Thu. Jan 27th, 2022

Not just another movie depicting the tragedy of September 11, 2001, “Reign Over Me” is more of a celebration of life or lack thereof. Thrown into the complex psychological world of his old college roommate Charlie Fienman (played by Adam Sandler) New York dentist Alan Johnson (played by Don Cheadle) finds himself becoming lost in Charlie’s world of selective memory and avoidance of loss. With stellar performances from both Cheadle and Sandler, “Reign Over Me” is quite a role reversal for the two actors. While one expects Cheadle to be able to handle himself amiably within a dramatic role tackling quite serious issues, (i.e. his role in “Hotel Rwanda”) he actually offers quite a bit of comic relief throughout the film. It is Sandler who provides the majority of the intensely dramatic scenes. Within many of these, those of us who grew up with “Billy Madison” and “Happy Gilmore” Sandler flicks can revel in the knowledge that this comedic actor we all grew up loving has successfully proven himself within his profession. Beginning with “Punch-Drunk Love,” it seemed Sandler was reaching for something more in his career, but unfortunately in that film couldn’t find the healthiest mix between what he is great at and what he was aspiring to be. However, in this movie he finds this medium as his character Charlie finds himself.

Beginning with a chance meeting between Alan and Charlie (who doesn’t remember Alan at all) the two begin to bond and spend more and more time with one another. As this relationship progresses, the viewer gets tiny glimmers of hope that as they go from acquaintances to friends. Alan will ultimately be the one to help Charlie. Yet, with every step forward Alan undoubtedly will say or do some seemingly insignificant thing to set Charlie off, sending him into a rage or outburst of sorts making any chance at helping him disappear. Still, since Alan is the only person whom Charlie trusts and believes will just let him be he always comes back to him. He is always apologetic and one instance tries to give Alan $1 million when his father dies and Charlie shows no signs of compassion upon hearing the news.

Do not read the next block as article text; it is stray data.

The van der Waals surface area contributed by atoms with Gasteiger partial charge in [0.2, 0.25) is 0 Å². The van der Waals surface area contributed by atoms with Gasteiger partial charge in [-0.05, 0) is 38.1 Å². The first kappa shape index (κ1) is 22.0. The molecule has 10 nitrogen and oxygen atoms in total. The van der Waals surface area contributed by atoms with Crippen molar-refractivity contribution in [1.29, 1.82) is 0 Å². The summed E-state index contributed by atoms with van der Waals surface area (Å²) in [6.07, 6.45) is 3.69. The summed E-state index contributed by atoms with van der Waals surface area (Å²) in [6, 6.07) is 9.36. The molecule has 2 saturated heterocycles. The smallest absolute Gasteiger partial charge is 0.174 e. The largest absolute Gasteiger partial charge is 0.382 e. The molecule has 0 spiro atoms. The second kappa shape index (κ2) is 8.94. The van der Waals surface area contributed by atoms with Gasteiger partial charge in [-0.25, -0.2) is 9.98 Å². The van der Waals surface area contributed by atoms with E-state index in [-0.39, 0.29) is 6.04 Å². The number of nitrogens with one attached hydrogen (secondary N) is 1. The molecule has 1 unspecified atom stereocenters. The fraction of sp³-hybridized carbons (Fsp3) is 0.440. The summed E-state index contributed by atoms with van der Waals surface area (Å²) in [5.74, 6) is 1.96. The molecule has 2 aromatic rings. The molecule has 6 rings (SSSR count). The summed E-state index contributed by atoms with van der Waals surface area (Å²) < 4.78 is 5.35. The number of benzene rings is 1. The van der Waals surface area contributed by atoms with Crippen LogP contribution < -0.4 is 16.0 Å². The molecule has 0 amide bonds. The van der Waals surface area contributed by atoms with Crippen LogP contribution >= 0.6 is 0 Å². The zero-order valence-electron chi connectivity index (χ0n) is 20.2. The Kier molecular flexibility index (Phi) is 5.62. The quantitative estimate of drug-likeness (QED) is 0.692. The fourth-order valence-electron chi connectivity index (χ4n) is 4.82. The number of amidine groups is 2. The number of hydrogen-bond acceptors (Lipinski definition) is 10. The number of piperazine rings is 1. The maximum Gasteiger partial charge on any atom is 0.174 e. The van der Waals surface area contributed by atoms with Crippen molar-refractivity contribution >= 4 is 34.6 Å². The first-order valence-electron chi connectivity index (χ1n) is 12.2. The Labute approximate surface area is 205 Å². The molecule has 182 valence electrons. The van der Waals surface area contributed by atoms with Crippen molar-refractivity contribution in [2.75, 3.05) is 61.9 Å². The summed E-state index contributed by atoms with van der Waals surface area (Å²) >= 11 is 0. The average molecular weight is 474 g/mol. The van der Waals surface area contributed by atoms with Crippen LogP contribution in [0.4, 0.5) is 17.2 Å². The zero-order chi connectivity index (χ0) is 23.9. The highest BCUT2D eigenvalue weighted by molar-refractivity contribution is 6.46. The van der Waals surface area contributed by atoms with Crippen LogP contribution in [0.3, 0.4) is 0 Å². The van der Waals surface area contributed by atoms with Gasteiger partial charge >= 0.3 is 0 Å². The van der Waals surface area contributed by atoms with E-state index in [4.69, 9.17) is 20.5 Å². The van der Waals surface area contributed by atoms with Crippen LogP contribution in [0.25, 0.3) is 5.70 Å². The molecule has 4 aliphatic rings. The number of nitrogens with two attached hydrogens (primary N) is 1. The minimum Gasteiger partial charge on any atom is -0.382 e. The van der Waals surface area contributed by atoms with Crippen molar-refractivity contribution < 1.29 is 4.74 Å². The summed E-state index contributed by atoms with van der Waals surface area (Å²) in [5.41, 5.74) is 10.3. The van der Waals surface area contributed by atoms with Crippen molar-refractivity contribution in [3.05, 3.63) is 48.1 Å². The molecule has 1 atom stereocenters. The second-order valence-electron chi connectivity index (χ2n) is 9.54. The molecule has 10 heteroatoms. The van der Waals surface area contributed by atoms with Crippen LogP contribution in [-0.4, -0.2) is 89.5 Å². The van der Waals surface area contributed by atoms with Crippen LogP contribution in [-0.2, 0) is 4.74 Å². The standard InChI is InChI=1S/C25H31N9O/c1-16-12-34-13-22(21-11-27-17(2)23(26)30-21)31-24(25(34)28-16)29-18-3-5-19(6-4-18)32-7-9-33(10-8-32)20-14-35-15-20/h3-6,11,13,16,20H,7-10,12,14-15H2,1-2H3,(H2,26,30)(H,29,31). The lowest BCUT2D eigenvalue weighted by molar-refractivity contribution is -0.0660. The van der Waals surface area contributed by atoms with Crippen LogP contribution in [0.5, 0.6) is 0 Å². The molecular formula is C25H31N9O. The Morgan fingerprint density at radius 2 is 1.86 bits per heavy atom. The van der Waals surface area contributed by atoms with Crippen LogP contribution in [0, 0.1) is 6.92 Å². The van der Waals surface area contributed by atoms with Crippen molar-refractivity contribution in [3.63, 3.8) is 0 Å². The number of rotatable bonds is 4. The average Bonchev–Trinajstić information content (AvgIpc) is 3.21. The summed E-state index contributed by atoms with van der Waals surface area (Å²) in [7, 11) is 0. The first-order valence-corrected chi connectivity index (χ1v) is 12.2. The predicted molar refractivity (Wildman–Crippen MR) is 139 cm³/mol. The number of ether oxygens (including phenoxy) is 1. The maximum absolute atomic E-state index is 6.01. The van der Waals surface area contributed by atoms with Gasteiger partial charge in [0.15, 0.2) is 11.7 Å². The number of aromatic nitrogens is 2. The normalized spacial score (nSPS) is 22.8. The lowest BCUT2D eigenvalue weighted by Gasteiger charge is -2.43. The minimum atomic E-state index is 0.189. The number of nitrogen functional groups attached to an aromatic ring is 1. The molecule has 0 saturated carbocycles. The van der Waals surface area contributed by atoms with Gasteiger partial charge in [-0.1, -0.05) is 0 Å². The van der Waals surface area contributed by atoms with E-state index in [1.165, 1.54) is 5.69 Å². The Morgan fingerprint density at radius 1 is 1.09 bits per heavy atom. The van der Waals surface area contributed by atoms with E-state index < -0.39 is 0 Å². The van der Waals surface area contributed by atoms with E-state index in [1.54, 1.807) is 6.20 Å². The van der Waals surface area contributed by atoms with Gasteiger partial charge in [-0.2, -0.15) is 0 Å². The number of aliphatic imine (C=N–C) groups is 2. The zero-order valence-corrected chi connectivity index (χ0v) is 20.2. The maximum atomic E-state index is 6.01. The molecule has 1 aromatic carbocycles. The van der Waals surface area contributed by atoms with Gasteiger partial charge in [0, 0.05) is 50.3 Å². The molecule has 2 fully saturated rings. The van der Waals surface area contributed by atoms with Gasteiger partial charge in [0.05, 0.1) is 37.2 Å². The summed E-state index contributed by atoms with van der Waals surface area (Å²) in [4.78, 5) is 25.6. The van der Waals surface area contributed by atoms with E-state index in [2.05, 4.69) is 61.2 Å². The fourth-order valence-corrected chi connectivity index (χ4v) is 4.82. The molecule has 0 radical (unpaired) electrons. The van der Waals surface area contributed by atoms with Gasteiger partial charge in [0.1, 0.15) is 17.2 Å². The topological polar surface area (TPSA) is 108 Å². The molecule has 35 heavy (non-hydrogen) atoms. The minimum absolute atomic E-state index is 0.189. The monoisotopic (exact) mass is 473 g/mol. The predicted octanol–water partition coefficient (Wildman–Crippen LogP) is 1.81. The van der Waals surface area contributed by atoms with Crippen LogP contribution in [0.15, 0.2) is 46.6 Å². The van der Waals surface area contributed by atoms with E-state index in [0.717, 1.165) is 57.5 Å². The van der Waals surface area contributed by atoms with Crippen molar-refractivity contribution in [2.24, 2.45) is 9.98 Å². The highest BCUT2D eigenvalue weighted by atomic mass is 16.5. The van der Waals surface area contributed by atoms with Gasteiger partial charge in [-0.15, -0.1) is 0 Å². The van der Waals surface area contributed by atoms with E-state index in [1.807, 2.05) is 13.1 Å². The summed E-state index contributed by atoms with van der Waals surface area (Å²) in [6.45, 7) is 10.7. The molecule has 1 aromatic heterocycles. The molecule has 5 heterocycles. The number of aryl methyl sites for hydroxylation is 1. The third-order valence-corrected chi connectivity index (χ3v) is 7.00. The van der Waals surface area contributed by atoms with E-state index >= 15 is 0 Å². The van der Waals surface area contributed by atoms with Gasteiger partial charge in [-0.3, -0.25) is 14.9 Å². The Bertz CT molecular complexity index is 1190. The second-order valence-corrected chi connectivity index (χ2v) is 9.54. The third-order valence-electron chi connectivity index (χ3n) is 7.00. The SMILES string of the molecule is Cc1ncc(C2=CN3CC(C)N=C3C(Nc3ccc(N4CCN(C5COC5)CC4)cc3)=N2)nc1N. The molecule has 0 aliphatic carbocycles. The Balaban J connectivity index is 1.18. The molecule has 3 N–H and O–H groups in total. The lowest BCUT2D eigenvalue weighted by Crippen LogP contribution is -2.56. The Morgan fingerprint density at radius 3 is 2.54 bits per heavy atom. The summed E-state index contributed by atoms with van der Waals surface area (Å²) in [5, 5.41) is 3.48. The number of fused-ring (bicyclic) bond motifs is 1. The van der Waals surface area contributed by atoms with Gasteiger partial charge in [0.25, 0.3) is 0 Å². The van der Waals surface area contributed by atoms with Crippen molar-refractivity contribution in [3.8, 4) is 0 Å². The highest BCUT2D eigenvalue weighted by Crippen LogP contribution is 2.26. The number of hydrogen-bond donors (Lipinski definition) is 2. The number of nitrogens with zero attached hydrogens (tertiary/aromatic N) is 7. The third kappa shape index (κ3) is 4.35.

It is after this incident and one failed attempt at seeking psychological care for him by the young psychologist, Angela (played by Liv Tyler), that Alan decides Charlie truly does need help. Week after week Charlie cuts their sessions short as Angela tries to get him to open up about his family and his feelings about the events that have eternally separated them. However, one day as she is beginning to become visibly frustrated with the situation Angela explains to Charlie, that even if it’s not to her, he must tell his story to someone. As he walks out of yet another session Charlie sees Alan, who is always waiting for him during these meetings, sits next to him and in one of the most emotional scenes in the movie relays his story to him. Though this is an obvious leap forward Charlie is far from okay and by the end the audience finds him on trial with his fate hanging in the only family he has left, his deceased wife’s parents, whom he has avoided contact with since her death.

With an excellent cast and some very standout performances, “Reign Over Me” is a very touching and character driven movie. However, I found it to be a bit airy with a few themes throughout either being rushed or left unsaid. On the whole I enjoyed the movie but expected a bit more from it for some reason; perhaps because of its incredible soundtrack. On the whole, this film deserves an 8 and recommendation as a rental if you don’t catch it in theatres.

Author profile

Leave a Reply

Your email address will not be published.